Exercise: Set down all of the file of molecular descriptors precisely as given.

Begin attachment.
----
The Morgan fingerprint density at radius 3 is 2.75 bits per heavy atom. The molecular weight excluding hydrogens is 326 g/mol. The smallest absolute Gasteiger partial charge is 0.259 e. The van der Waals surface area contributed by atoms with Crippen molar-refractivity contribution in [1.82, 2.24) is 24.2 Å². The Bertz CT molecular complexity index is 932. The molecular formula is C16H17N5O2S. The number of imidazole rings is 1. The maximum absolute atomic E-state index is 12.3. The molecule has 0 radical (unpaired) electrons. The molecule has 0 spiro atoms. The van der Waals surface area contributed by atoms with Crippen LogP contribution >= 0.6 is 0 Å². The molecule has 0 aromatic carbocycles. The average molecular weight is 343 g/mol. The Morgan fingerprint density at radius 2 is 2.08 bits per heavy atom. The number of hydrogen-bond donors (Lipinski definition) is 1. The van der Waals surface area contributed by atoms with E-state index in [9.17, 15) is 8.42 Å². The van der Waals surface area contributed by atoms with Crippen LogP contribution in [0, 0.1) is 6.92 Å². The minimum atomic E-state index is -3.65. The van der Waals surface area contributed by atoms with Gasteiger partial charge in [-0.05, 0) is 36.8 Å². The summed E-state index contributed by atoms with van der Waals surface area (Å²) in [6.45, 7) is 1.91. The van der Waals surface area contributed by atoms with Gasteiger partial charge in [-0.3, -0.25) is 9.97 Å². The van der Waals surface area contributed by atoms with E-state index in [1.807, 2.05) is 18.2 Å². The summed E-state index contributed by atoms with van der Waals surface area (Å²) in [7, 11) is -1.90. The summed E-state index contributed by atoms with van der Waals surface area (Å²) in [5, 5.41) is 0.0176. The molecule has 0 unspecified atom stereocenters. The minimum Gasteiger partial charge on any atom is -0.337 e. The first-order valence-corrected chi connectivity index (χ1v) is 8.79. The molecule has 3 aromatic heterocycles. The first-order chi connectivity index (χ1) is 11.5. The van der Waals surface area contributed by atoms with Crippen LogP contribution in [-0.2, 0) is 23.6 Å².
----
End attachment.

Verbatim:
The Morgan fingerprint density at radius 3 is 2.75 bits per heavy atom. The molecular weight excluding hydrogens is 326 g/mol. The smallest absolute Gasteiger partial charge is 0.259 e. The van der Waals surface area contributed by atoms with Crippen molar-refractivity contribution in [1.82, 2.24) is 24.2 Å². The Bertz CT molecular complexity index is 932. The molecular formula is C16H17N5O2S. The number of imidazole rings is 1. The maximum absolute atomic E-state index is 12.3. The molecule has 0 radical (unpaired) electrons. The molecule has 0 spiro atoms. The van der Waals surface area contributed by atoms with Crippen LogP contribution >= 0.6 is 0 Å². The molecule has 0 aromatic carbocycles. The average molecular weight is 343 g/mol. The Morgan fingerprint density at radius 2 is 2.08 bits per heavy atom. The number of hydrogen-bond donors (Lipinski definition) is 1. The van der Waals surface area contributed by atoms with E-state index in [9.17, 15) is 8.42 Å². The van der Waals surface area contributed by atoms with Crippen LogP contribution in [0, 0.1) is 6.92 Å². The minimum atomic E-state index is -3.65. The van der Waals surface area contributed by atoms with Gasteiger partial charge in [-0.05, 0) is 36.8 Å². The summed E-state index contributed by atoms with van der Waals surface area (Å²) in [6.45, 7) is 1.91. The van der Waals surface area contributed by atoms with Gasteiger partial charge in [-0.3, -0.25) is 9.97 Å². The van der Waals surface area contributed by atoms with E-state index in [1.807, 2.05) is 18.2 Å². The summed E-state index contributed by atoms with van der Waals surface area (Å²) in [7, 11) is -1.90. The summed E-state index contributed by atoms with van der Waals surface area (Å²) in [5, 5.41) is 0.0176. The molecule has 0 unspecified atom stereocenters. The minimum Gasteiger partial charge on any atom is -0.337 e. The first-order valence-corrected chi connectivity index (χ1v) is 8.79. The molecule has 3 aromatic heterocycles. The first-order chi connectivity index (χ1) is 11.5. The van der Waals surface area contributed by atoms with Crippen LogP contribution in [-0.2, 0) is 23.6 Å².